“Look at my mud cake!” she says, pouring big globs of mud from the jug into the old cake tin.
Her hands are muddy, her feet bare. She sits for more than an hour, mixing and mashing, creating and pouring. It is play, pure and simple – she is following her own interests, is taking her time and making up the rules as she goes. There are no flashcards or devices in sight, no “learn to read” programs or repetitive drilling of ABC’s and 123’s. And yet, right here in this natural, playful environment she is learning all that she needs in preparation for school, but more importantly – for life.
We began our career in early education and care working together in the preschool room of a long day care centre. As the “newbies” in the space, we took our lead from the more experienced educators. In the second half of the year, there was a lot of focus on preparing the children for “big school.” This meant:
- Learning how to line up
- Practising letters and numbers
- Working on pencil grip
- Practicing writing and recognising their own name
It was pretty tedious for us and the children, to be honest. There were many children who quite simply were not interested.
As our experience and confidence grew, and our knowledge of child development deepened through research and professional learning, we discovered that this direct instruction approach was quite oppositional to the way that children really learn. All of the evidence was showing that children learn through play and through exploring their own interests. Armed with this new knowledge, we began to rethink the way in which we “prepared” children for school. Rather than teaching them specific skills or having them recite facts or testing their knowledge (e.g – what shape is this?), we decided to let play – and more specifically, nature play) lead the way. The change in the children was incredible.
As the children collected gumnuts, they counted them.
As the children climbed trees, they used problem solving skills.
As the children mixed and poured in the mud pit, they mastered math skills like measurement and volume.
As the children scratched in the dirt with sticks, they learned how to write letters.
As the children built cubby houses, they worked their large muscles.
As the children picked flowers, they used their finer muscles.
Every single day, we had the joy of letting children’s play outdoors guide their learning, of supporting them to develop their skills for both school and for life. And time and again, year after year, we saw the results. The children in our service headed off to school capable, confident, and most importantly, with a thirst and curiosity for knowledge.
When we had the opportunity to start a TimberNook program here in Newcastle, we knew what a wonderful opportunity it would be for children to have these same experiences that we had provided when working in an early childhood service. Each week, the children who come along to our Tiny Ones Playgroup or Nature Kindy Program, have the opportunity to explore, create and wonder about the world – all while being outdoors.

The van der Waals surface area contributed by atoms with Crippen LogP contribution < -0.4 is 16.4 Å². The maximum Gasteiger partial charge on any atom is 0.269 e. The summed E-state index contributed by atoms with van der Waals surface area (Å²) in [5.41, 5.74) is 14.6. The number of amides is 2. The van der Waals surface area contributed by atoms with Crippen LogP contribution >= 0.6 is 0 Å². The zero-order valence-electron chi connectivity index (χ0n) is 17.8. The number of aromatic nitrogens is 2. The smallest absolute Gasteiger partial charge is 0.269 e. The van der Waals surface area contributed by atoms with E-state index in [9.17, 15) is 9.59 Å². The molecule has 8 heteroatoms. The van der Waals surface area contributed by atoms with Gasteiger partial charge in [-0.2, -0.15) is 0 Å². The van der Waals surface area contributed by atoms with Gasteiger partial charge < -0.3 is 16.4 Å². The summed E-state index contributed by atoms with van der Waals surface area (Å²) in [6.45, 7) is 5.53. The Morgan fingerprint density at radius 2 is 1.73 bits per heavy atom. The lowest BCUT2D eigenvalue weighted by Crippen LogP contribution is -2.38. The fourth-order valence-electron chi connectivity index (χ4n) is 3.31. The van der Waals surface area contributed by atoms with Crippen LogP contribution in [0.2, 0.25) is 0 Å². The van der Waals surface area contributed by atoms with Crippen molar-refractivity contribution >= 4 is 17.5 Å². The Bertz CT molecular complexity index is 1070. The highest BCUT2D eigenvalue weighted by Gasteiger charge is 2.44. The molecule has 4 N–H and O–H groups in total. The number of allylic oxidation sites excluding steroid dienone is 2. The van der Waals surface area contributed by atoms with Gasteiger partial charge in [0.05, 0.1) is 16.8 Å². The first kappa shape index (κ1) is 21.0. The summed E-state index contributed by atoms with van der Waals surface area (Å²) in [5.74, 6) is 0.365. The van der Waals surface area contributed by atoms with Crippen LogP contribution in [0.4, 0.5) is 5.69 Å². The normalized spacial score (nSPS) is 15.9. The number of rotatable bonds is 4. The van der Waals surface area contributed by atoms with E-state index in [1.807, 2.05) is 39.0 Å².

As parents ourselves, we understand how worrying it can be when your child is starting school. In fact, just before Nicole’s son started school over five years ago, she had a few moments of panic: “what if it hasn’t been enough?”
what if he is the only one who can’t read?”
“what if… what if… what if…”
Despite knowing what she knew about child development, about reasonable expectations of a child who is only five years old, that typical parental guilt and worry still crept in. But it need not have. Years of playing outdoors, of being creative, of not doing flashcards and rote learning activities had actually prepared him well. He was curious, confident, and creative – amazing skills for a learner in any environment.
He started school not knowing how to read, but he soon learned.
He started school having not experienced strict routines of eating at a particular time or doing set activities at certain times, but he adjusted to the changed expectations.
He started school with a curiosity and desire to learn more about the world, a world that he had experienced in a hand’s on and creative way.
As parents, we are often the target of a lot of marketing – get this for your child to make them smarter, do this with your child so that they learn to read earlier. This marketing preys on our normal fears and worries that our children might be left behind, or not up to the standard. What children really need is the time and freedom to play. This is a pretty simple, and yet vital, need. One that we as parents can provide quite easily.
There is a wonderful quote, that we often refer to in our work with families and educators:
“We worry about what a child will be become tomorrow, yet we forget that he is someone today.” – Stacia Tauscher.
Instead of worrying about the things that children might need to know for school – things which they will typically learn at school – we need to focus on who the child is today. Are they playful, curious, creative, adventurous, exploratory? Of course they are! So, let us harness those wonderful qualities and provide them with plenty of opportunities to play outdoors. And then, we can sit back and watch the learning of skills, the growth and development, and the attainment of new knowledge and understandings emerge naturally.
Get those little ones outdoors in nature. Explore in your own backyard, visit one of Newcastle and Lake Macquarie’s many beaches, reserves, and parks, or join us at TimberNook Newcastle – where we love to get muddy, climb trees and have adventures.
Written by Nicole Halton and Natashja Treveton
Nicole Halton and Natashja Treveton are early childhood educators, mama’s and co-founders of Inspired EC, Inspired Family Day Care and TimberNook Newcastle. TimberNook Newcastle offers a range of nature play programs for children aged up to 12 years, including playgroups, nature kindy and school holiday programs.